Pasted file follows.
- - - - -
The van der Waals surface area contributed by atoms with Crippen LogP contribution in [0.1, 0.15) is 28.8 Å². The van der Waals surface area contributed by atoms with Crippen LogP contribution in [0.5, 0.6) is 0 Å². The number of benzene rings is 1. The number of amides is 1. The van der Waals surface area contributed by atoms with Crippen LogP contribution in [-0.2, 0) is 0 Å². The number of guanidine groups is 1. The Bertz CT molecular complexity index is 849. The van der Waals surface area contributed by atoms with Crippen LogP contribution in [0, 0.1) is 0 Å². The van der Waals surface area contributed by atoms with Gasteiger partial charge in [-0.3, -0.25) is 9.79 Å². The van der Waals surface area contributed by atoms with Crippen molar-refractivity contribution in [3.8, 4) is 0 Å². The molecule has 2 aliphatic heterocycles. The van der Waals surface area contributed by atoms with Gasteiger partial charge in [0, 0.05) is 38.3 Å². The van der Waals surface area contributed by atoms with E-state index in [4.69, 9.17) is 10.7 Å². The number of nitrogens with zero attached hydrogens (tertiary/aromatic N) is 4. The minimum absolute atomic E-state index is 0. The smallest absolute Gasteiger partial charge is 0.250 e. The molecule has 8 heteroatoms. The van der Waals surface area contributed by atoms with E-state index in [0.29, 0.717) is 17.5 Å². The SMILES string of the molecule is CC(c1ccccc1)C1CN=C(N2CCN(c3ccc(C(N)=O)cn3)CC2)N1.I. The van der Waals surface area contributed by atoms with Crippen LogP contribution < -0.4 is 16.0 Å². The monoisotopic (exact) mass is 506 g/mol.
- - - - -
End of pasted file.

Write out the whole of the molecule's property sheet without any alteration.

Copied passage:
The van der Waals surface area contributed by atoms with Crippen LogP contribution in [0.1, 0.15) is 28.8 Å². The van der Waals surface area contributed by atoms with Crippen LogP contribution in [0.5, 0.6) is 0 Å². The number of benzene rings is 1. The number of amides is 1. The van der Waals surface area contributed by atoms with Crippen LogP contribution in [-0.2, 0) is 0 Å². The number of guanidine groups is 1. The Bertz CT molecular complexity index is 849. The van der Waals surface area contributed by atoms with Crippen LogP contribution in [0, 0.1) is 0 Å². The van der Waals surface area contributed by atoms with Gasteiger partial charge in [-0.3, -0.25) is 9.79 Å². The van der Waals surface area contributed by atoms with Crippen molar-refractivity contribution in [3.8, 4) is 0 Å². The molecule has 2 aliphatic heterocycles. The van der Waals surface area contributed by atoms with Gasteiger partial charge in [0, 0.05) is 38.3 Å². The van der Waals surface area contributed by atoms with E-state index in [4.69, 9.17) is 10.7 Å². The number of nitrogens with zero attached hydrogens (tertiary/aromatic N) is 4. The minimum absolute atomic E-state index is 0. The smallest absolute Gasteiger partial charge is 0.250 e. The molecule has 8 heteroatoms. The van der Waals surface area contributed by atoms with E-state index in [0.29, 0.717) is 17.5 Å². The SMILES string of the molecule is CC(c1ccccc1)C1CN=C(N2CCN(c3ccc(C(N)=O)cn3)CC2)N1.I. The van der Waals surface area contributed by atoms with Crippen LogP contribution < -0.4 is 16.0 Å². The monoisotopic (exact) mass is 506 g/mol.